On the positive side, J. R. Jones of the Chicago Reader enjoyed Barnyard, saying that "it's way funnier than many of the R-rated comedies I've seen lately, though Oedekerk seems to have ignored the writer's edict to know your subject—most of his cows are male. The CGI is excellent, with characters whose depth and solidity suggest Nick Park's clay animations. The laughs subside near the end as the requisite moral kicks in, but this is still that rare kids' movie I'd recommend to parents and non-parents alike."[11] Claudia Puig of USA Today gave the film a score of 2.5/4, calling it "a sweet and mildly funny movie that will entertain young audiences, but one aspect is utterly mystifying: The two main characters, father and son bovine creatures, have large, distracting udders."[12]

Box officeEdit

Barnyard grossed $72.6 million domestically and $43.9 million internationally for a worldwide total of $116.5 million against its production budget of $51 million.

The film opened at #2 at the box office on its opening weekend behind Talladega Nights: The Ballad of Ricky Bobby, earning $16 million at the domestic box office from 3,311 theaters. On the film's second weekend, it dropped 38.7%, grossing $9.7 million and finishing in 4th place, behind Talladega Nights: The Ballad of Ricky Bobby, Step Up, and World Trade Center. By its closing on November 2, 2006, it grossed almost $73 million in its domestic theatrical release.[2]


Year Award Category Recipients and nominees Results Ref.
2007 2006 Stinkers Bad Movie Awards Worst Movie Title Paramount, Nickelodeon Nominated [13]
Worst Animated Film


Barnyard (Music from the Motion Picture)
Soundtrack album by
Various artists
  • August 22, 2006 (2006-08-22)
Recorded2005–2006 ("Wild 'N Free" was recorded in 1994; "Boombastic" was recorded in 1995)
GenreAlternative rock, Pop

The film's score is done by John Debney. The soundtrack was released on August 22, 2006 by Bulletproof Records. It includes an original song by indie pop band the Starlight Mints and "You Gotta Move" by Aerosmith.[14]

Track listingEdit

No.TitlePerformed byLength
1."Mud"North Mississippi Allstars2:30
2."Hittin' the Hay"North Mississippi Allstars featuring Les Claypool2:23
3."Down on the Farm (They All Ask For You)"Kevin James and North Mississippi Allstars1:12
4."I Won't Back Down"Sam Elliott2:12
5."2StepN"North Mississippi Allstars2:46
6."Hillbilly Holla (End Credits)"North Mississippi Allstars3:25
7."Kick It"The Bo-Keys2:33
8."Father, Son"Peter Gabriel4:56
9."Freedom Is a Voice"Bobby McFerrin and Russell Ferrante4:17
10."Popsickle"Starlight Mints3:01
11."Wild ‘N’ Free"Rednex3:37
Total length:36:58

Other songs featured in the film:

Video gameEdit

A video game based on the film was produced by THQ and Blue Tongue Entertainment. It is an adventure game in which the player names their own male or female cow and walk around the barnyard and play mini-games, pull pranks on humans, and ride bikes, plus party hard. The game was released for PlayStation 2, Nintendo GameCube, Wii, PC, Game Boy Advance, and Nintendo DS.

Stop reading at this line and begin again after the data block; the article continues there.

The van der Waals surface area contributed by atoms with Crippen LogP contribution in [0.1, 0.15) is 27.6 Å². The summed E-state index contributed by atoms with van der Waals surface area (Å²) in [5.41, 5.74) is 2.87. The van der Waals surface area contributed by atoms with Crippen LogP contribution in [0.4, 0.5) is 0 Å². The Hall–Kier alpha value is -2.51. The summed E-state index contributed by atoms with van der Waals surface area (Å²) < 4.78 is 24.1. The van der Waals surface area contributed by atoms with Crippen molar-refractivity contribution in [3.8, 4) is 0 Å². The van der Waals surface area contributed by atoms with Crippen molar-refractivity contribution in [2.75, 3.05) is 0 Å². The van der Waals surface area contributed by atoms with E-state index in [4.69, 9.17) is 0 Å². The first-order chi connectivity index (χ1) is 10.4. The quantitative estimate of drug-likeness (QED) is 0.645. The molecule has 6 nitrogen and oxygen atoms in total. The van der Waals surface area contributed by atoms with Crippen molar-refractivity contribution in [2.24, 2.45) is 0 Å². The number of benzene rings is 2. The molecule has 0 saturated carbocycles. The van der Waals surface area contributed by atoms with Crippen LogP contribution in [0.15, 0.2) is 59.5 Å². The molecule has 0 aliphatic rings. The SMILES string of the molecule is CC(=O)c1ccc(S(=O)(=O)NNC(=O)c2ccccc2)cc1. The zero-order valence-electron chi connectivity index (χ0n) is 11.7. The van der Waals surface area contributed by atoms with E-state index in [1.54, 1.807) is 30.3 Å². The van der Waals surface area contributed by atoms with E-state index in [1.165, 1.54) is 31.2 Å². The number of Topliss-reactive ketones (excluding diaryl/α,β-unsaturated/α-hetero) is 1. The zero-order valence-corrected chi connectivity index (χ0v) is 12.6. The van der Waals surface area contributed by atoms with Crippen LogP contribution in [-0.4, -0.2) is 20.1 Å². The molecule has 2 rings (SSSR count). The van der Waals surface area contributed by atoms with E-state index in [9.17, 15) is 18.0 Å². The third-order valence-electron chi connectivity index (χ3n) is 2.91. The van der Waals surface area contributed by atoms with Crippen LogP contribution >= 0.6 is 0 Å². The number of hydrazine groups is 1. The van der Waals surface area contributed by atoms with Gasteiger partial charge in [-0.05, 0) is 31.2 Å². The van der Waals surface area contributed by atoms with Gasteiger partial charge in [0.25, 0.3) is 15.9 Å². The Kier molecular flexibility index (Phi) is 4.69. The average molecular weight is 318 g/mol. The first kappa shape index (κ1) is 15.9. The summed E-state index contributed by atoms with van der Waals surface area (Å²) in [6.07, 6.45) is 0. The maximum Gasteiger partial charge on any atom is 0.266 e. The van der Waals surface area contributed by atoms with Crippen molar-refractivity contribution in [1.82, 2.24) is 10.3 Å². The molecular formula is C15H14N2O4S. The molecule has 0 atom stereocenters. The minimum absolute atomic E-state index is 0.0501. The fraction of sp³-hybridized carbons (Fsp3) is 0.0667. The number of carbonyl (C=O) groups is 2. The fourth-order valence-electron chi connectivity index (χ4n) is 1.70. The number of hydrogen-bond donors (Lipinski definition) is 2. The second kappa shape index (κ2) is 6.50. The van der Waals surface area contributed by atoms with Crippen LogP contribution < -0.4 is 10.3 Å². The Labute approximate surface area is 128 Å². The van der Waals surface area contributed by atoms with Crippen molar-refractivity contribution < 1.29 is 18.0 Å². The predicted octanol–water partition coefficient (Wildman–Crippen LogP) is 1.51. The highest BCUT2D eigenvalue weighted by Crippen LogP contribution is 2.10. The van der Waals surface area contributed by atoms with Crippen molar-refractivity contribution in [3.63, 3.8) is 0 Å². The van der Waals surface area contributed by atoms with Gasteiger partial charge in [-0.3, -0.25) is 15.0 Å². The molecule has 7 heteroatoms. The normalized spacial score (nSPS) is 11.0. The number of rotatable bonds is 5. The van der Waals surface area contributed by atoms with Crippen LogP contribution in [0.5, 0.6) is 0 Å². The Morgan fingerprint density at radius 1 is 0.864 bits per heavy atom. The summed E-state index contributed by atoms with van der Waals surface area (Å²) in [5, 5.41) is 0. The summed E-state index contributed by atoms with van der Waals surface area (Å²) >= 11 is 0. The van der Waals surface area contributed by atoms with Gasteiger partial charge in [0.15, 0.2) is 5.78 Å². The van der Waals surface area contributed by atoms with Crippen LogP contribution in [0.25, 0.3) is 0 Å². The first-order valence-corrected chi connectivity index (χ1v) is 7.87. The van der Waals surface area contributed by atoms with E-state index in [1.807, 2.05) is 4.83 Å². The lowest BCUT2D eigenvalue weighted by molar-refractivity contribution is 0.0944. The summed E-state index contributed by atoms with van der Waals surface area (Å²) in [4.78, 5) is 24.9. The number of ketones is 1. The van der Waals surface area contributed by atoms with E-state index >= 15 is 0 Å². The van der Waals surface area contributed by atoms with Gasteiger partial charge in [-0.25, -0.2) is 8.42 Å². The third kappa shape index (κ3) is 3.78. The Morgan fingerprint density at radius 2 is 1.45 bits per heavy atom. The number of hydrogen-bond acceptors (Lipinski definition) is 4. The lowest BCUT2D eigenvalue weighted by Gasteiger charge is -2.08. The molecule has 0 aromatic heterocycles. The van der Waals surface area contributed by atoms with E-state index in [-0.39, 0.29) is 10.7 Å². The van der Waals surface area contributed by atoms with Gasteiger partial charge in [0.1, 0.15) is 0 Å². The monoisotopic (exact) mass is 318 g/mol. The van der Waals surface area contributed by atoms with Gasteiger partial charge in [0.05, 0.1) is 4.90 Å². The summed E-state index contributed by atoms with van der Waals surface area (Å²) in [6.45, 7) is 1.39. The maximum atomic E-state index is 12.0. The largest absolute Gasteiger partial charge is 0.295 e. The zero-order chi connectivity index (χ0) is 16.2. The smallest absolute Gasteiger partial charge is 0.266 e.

Spin-off television seriesEdit

On September 29, 2007, a CGI animated television series based on the film and titled Back at the Barnyard premiered on Nickelodeon. Chris Hardwick replaced Kevin James in the role of Otis, and Leigh-Allyn Baker voiced new character Abby, who replaced Daisy.[15] The series ran for two seasons, and ended on November 12, 2011.


  1. ^ a b c d e f g "Detail view of Movies Page".
  2. ^ a b c d "Barnyard: The Original Party Animals". Box Office Mojo. Retrieved November 17, 2012.
  3. ^ a b c "Barnyard (2006)". Rotten Tomatoes. Retrieved March 31, 2012.
  4. ^ Woodward, Tom (December 12, 2006). "Barnyard (US - DVD R1)". DVDActive. Archived from the original on January 27, 2016. Retrieved March 31, 2012.
  5. ^ McCutcheon, David (November 14, 2006). "Barnyard Bashes DVD". IGN. Retrieved March 31, 2012.
  6. ^ "Barnyard". Metacritic. Retrieved March 31, 2012.
  7. ^ "CinemaScore". Archived from the original on 2017-09-16. Retrieved 2020-08-15.
  8. ^ Moore, Roger (August 4, 2006). "Udder nonsense falls short in 'Barnyard'". Orlando Sentinel. Retrieved November 18, 2012.
  9. ^ Smith, Kyle. "Critic Review - New York Post". Rotten Tomatoes. Archived from the original on February 1, 2013. Retrieved November 18, 2012.
  10. ^ "Barnyard Review | Movie Reviews and News". Entertainment Weekly. 2 August 2006. Retrieved 17 November 2012.
  11. ^ "Barnyard | Chicago Reader". Chicago Reader. 18 May 2010. Retrieved 17 November 2012.
  12. ^ Puig, Claudia (3 August 2006). "Watch your step in 'Barnyard' -". USA Today. Retrieved 17 November 2012.
  13. ^ "Stinkers Bad Movie Awards - 2006 Ballot". 2007-05-04. Archived from the original on 2007-05-04. Retrieved 2021-04-02.
  14. ^ "Barnyard". Bulletproof Records. Archived from the original on March 3, 2016. Retrieved March 31, 2012.
  15. ^ Nickelodeon (September 10, 2007). "The Original Party Animals Join Nickelodeon's Slate of Hit Nicktoons with the Premiere of 'Back At The Barnyard' on September 29 at 9:00 p.m. (ET/PT)". PR Newswire. Retrieved March 31, 2012.

External linksEdit